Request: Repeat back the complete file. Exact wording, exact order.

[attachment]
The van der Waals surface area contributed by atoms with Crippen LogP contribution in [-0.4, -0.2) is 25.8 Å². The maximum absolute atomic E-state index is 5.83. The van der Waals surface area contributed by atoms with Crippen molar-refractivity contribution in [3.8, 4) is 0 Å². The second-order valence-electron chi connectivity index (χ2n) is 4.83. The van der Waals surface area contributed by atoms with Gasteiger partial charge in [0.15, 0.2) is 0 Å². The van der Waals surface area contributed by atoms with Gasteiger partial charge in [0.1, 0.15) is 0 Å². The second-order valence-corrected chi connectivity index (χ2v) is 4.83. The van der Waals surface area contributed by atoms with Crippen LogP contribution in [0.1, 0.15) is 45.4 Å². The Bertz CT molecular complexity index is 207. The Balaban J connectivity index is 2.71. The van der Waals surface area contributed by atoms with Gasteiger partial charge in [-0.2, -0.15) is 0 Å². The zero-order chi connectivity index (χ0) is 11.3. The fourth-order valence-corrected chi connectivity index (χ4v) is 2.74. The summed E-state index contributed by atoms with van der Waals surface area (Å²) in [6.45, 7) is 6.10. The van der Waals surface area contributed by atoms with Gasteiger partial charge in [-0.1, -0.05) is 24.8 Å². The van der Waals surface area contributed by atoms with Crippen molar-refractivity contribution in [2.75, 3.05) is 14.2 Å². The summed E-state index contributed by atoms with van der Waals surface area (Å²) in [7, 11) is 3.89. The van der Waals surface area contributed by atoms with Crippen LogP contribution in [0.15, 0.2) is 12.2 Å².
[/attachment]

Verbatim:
The van der Waals surface area contributed by atoms with Crippen LogP contribution in [-0.4, -0.2) is 25.8 Å². The maximum absolute atomic E-state index is 5.83. The van der Waals surface area contributed by atoms with Crippen molar-refractivity contribution in [3.8, 4) is 0 Å². The second-order valence-electron chi connectivity index (χ2n) is 4.83. The van der Waals surface area contributed by atoms with Gasteiger partial charge in [0.15, 0.2) is 0 Å². The van der Waals surface area contributed by atoms with Gasteiger partial charge in [0.1, 0.15) is 0 Å². The second-order valence-corrected chi connectivity index (χ2v) is 4.83. The van der Waals surface area contributed by atoms with Crippen LogP contribution in [0.1, 0.15) is 45.4 Å². The Bertz CT molecular complexity index is 207. The Balaban J connectivity index is 2.71. The van der Waals surface area contributed by atoms with Gasteiger partial charge in [-0.2, -0.15) is 0 Å². The zero-order chi connectivity index (χ0) is 11.3. The fourth-order valence-corrected chi connectivity index (χ4v) is 2.74. The summed E-state index contributed by atoms with van der Waals surface area (Å²) in [6.45, 7) is 6.10. The van der Waals surface area contributed by atoms with Gasteiger partial charge in [-0.1, -0.05) is 24.8 Å². The van der Waals surface area contributed by atoms with Crippen molar-refractivity contribution in [2.75, 3.05) is 14.2 Å². The summed E-state index contributed by atoms with van der Waals surface area (Å²) in [7, 11) is 3.89. The van der Waals surface area contributed by atoms with Crippen LogP contribution in [0.15, 0.2) is 12.2 Å².